NEWS OF THE WEEK M R. EDEN'S visit to the United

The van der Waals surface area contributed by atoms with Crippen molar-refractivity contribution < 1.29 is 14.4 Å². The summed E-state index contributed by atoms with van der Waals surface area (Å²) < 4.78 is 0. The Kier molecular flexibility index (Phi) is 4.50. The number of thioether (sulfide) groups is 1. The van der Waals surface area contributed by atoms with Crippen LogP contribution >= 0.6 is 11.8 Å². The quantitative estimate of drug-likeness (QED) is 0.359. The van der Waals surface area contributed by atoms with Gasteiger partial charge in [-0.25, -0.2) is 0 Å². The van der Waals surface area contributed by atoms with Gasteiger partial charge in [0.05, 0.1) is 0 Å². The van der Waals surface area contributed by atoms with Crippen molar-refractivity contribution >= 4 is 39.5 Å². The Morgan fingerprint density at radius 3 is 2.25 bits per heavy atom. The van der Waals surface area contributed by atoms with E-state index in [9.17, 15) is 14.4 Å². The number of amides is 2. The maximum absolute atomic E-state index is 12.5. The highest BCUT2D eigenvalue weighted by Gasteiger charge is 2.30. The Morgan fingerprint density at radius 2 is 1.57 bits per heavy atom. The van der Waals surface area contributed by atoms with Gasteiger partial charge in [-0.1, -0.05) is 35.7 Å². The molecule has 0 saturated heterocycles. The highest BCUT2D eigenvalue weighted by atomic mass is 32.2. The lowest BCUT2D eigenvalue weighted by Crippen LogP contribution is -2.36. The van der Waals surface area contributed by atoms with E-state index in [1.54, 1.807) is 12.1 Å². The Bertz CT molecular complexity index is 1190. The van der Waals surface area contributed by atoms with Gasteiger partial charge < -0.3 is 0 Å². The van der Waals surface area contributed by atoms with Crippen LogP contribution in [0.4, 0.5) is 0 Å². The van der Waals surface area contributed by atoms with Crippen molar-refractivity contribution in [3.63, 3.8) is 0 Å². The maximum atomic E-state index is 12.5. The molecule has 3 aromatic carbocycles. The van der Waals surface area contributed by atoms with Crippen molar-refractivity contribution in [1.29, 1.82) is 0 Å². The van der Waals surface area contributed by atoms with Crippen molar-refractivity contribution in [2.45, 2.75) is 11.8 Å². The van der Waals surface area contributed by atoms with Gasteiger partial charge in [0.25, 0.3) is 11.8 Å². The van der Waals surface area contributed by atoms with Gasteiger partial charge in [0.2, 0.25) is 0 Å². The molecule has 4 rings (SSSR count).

States, though arranged some time ago, comes at a moment when the attention of the world has been called to proposals for consultation between America and the United Nations. His talks with American statesmen will no doubt be concerned both with immediate issues and with the still, broader problems that will have to be settled after the war. Among the former are matters which primarily concern Great Britain and the United States, such. for example, as their attitude to French North Africa, concerning which it has been alleged that there have been differences of opinion. These, if they exist at all, are more apparent than real, and can be frankly discussed between Mr. Eden and members of the Washington Administration. Fortunately no question arises about the determination of Britain to pursue the war against Japan to the end in the event of Germany being the first enemy to suffer defeat. Since President Roosevelt and Mr. Sumner Welles have recently suggested United Nations discussions of post-war economic problems, this subject no doubt will come within the range of their talks. But there are a host of more intimate national questions, especially European questions, about which it is necessary that there should be exchanges of views. For long the Governments of occupied countries have been anxious about their future in the post-war settlement. It is essential that their views should be understood, and that the greater Powers, of whom Britain and the United States are two, should so act together that full weight can be given to .the opinions and desires of the . lesser countries. There can be no post-war settlement arranged simply between Britain and America, or simply between them and Russia and China. All of the United Nations must be free and equal participants. This point was emphasised in an important speech last Tuesday by Count Raczynski, the Polish Foreign Minister ; and in the same spirit Dr. Hubert Ripka, Czechoslovak Minister of State, points out in an article in The Spectator this week that the world must be organised by " the collaboration of nations which are free and exercise equal rights." It unquestionably must.